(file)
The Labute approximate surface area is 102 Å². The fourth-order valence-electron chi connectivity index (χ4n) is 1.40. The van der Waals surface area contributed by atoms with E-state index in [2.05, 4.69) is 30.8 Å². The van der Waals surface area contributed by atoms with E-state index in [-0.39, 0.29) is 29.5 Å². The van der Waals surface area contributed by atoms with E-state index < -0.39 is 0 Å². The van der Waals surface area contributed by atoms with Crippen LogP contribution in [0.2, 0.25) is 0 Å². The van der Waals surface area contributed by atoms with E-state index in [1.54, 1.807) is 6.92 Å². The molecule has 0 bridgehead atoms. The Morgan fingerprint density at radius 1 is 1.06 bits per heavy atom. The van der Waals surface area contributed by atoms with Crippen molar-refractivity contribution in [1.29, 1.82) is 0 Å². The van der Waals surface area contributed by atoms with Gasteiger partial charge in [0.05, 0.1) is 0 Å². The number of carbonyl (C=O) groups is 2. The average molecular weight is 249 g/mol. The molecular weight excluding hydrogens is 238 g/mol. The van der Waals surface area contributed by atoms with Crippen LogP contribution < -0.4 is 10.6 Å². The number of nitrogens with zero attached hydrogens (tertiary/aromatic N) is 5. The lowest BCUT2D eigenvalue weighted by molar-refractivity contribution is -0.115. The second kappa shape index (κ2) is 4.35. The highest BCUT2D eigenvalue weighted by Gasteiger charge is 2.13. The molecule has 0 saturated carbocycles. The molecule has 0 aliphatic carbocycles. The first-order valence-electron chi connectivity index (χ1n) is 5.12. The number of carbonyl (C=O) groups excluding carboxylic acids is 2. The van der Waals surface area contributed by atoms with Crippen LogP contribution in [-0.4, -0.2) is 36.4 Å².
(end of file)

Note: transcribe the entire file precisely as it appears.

The Labute approximate surface area is 102 Å². The fourth-order valence-electron chi connectivity index (χ4n) is 1.40. The van der Waals surface area contributed by atoms with E-state index in [2.05, 4.69) is 30.8 Å². The van der Waals surface area contributed by atoms with E-state index in [-0.39, 0.29) is 29.5 Å². The van der Waals surface area contributed by atoms with E-state index < -0.39 is 0 Å². The van der Waals surface area contributed by atoms with Crippen LogP contribution in [0.2, 0.25) is 0 Å². The van der Waals surface area contributed by atoms with E-state index in [1.54, 1.807) is 6.92 Å². The molecule has 0 bridgehead atoms. The Morgan fingerprint density at radius 1 is 1.06 bits per heavy atom. The van der Waals surface area contributed by atoms with Crippen molar-refractivity contribution in [1.29, 1.82) is 0 Å². The van der Waals surface area contributed by atoms with Gasteiger partial charge in [0.05, 0.1) is 0 Å². The number of carbonyl (C=O) groups is 2. The average molecular weight is 249 g/mol. The molecular weight excluding hydrogens is 238 g/mol. The van der Waals surface area contributed by atoms with Crippen LogP contribution < -0.4 is 10.6 Å². The number of nitrogens with zero attached hydrogens (tertiary/aromatic N) is 5. The lowest BCUT2D eigenvalue weighted by molar-refractivity contribution is -0.115. The second kappa shape index (κ2) is 4.35. The highest BCUT2D eigenvalue weighted by Gasteiger charge is 2.13. The molecule has 0 saturated carbocycles. The molecule has 0 aliphatic carbocycles. The first-order valence-electron chi connectivity index (χ1n) is 5.12. The number of carbonyl (C=O) groups excluding carboxylic acids is 2. The van der Waals surface area contributed by atoms with Crippen LogP contribution in [-0.4, -0.2) is 36.4 Å².